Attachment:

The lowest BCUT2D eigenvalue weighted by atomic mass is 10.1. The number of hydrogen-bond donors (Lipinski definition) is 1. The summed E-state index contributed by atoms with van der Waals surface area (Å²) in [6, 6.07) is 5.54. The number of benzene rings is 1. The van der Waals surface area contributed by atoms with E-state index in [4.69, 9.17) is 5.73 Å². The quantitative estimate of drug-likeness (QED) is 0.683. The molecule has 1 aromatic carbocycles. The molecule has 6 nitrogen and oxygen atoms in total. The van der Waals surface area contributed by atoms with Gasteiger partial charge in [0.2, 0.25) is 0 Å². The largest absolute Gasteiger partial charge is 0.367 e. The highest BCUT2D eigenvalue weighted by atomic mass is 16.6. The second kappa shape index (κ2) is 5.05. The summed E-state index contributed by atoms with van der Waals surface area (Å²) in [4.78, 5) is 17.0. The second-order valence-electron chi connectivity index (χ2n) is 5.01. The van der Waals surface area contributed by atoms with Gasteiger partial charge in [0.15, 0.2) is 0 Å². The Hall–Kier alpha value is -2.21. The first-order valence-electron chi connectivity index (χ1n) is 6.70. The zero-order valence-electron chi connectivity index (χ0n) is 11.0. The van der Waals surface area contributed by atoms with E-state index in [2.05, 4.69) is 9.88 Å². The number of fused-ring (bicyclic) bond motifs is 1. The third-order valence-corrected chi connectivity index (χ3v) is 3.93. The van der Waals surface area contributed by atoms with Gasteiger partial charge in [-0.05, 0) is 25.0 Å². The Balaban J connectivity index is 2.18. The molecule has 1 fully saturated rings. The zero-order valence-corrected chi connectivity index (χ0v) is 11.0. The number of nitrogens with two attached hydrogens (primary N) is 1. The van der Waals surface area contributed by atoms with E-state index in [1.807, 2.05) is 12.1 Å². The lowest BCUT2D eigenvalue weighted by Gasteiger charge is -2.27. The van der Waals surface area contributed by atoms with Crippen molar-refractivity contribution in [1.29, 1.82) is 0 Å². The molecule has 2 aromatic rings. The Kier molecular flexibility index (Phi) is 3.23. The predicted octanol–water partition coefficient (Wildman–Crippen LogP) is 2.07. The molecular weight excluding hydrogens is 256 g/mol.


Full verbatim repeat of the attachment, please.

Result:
The lowest BCUT2D eigenvalue weighted by atomic mass is 10.1. The number of hydrogen-bond donors (Lipinski definition) is 1. The summed E-state index contributed by atoms with van der Waals surface area (Å²) in [6, 6.07) is 5.54. The number of benzene rings is 1. The van der Waals surface area contributed by atoms with E-state index in [4.69, 9.17) is 5.73 Å². The quantitative estimate of drug-likeness (QED) is 0.683. The molecule has 1 aromatic carbocycles. The molecule has 6 nitrogen and oxygen atoms in total. The van der Waals surface area contributed by atoms with Gasteiger partial charge in [0.2, 0.25) is 0 Å². The largest absolute Gasteiger partial charge is 0.367 e. The highest BCUT2D eigenvalue weighted by atomic mass is 16.6. The second kappa shape index (κ2) is 5.05. The summed E-state index contributed by atoms with van der Waals surface area (Å²) in [4.78, 5) is 17.0. The second-order valence-electron chi connectivity index (χ2n) is 5.01. The van der Waals surface area contributed by atoms with Gasteiger partial charge in [0.15, 0.2) is 0 Å². The Hall–Kier alpha value is -2.21. The first-order valence-electron chi connectivity index (χ1n) is 6.70. The zero-order valence-electron chi connectivity index (χ0n) is 11.0. The van der Waals surface area contributed by atoms with E-state index in [2.05, 4.69) is 9.88 Å². The number of fused-ring (bicyclic) bond motifs is 1. The third-order valence-corrected chi connectivity index (χ3v) is 3.93. The van der Waals surface area contributed by atoms with Gasteiger partial charge in [-0.05, 0) is 25.0 Å². The Balaban J connectivity index is 2.18. The molecule has 1 fully saturated rings. The zero-order valence-corrected chi connectivity index (χ0v) is 11.0. The number of nitrogens with two attached hydrogens (primary N) is 1. The van der Waals surface area contributed by atoms with E-state index in [1.807, 2.05) is 12.1 Å². The lowest BCUT2D eigenvalue weighted by Gasteiger charge is -2.27. The van der Waals surface area contributed by atoms with Crippen molar-refractivity contribution in [1.29, 1.82) is 0 Å². The molecule has 2 aromatic rings. The Kier molecular flexibility index (Phi) is 3.23. The predicted octanol–water partition coefficient (Wildman–Crippen LogP) is 2.07. The molecular weight excluding hydrogens is 256 g/mol.